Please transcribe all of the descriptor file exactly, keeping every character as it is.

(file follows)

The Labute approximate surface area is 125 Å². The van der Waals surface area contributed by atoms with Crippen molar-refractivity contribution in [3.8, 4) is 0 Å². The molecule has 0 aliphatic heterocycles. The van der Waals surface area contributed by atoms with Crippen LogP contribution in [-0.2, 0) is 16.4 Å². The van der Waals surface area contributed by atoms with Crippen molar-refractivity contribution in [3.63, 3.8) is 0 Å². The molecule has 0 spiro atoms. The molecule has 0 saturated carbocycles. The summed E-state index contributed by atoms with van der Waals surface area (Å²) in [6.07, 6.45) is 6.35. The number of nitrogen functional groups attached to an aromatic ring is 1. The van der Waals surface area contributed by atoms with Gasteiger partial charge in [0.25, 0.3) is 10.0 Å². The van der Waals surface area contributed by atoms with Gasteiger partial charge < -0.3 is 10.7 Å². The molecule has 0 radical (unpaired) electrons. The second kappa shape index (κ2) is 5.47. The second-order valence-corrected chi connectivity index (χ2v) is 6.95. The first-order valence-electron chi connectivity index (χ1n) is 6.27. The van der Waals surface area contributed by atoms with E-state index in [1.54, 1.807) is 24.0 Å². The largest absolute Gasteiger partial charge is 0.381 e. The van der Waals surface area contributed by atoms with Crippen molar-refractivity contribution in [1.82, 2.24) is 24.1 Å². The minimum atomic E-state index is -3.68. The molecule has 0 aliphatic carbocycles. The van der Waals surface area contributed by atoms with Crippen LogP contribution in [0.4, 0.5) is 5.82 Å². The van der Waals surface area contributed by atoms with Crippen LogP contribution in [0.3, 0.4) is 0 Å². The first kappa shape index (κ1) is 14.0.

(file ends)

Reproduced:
The Labute approximate surface area is 125 Å². The van der Waals surface area contributed by atoms with Crippen molar-refractivity contribution in [3.8, 4) is 0 Å². The molecule has 0 aliphatic heterocycles. The van der Waals surface area contributed by atoms with Crippen LogP contribution in [-0.2, 0) is 16.4 Å². The van der Waals surface area contributed by atoms with Crippen molar-refractivity contribution in [3.63, 3.8) is 0 Å². The molecule has 0 spiro atoms. The molecule has 0 saturated carbocycles. The summed E-state index contributed by atoms with van der Waals surface area (Å²) in [6.07, 6.45) is 6.35. The number of nitrogen functional groups attached to an aromatic ring is 1. The van der Waals surface area contributed by atoms with Gasteiger partial charge in [0.25, 0.3) is 10.0 Å². The van der Waals surface area contributed by atoms with Gasteiger partial charge < -0.3 is 10.7 Å². The molecule has 0 radical (unpaired) electrons. The second kappa shape index (κ2) is 5.47. The second-order valence-corrected chi connectivity index (χ2v) is 6.95. The first-order valence-electron chi connectivity index (χ1n) is 6.27. The van der Waals surface area contributed by atoms with E-state index in [1.54, 1.807) is 24.0 Å². The largest absolute Gasteiger partial charge is 0.381 e. The van der Waals surface area contributed by atoms with Crippen molar-refractivity contribution in [1.82, 2.24) is 24.1 Å². The minimum atomic E-state index is -3.68. The molecule has 0 aliphatic carbocycles. The van der Waals surface area contributed by atoms with Crippen LogP contribution in [0.4, 0.5) is 5.82 Å². The van der Waals surface area contributed by atoms with Crippen LogP contribution in [0.3, 0.4) is 0 Å². The first kappa shape index (κ1) is 14.0.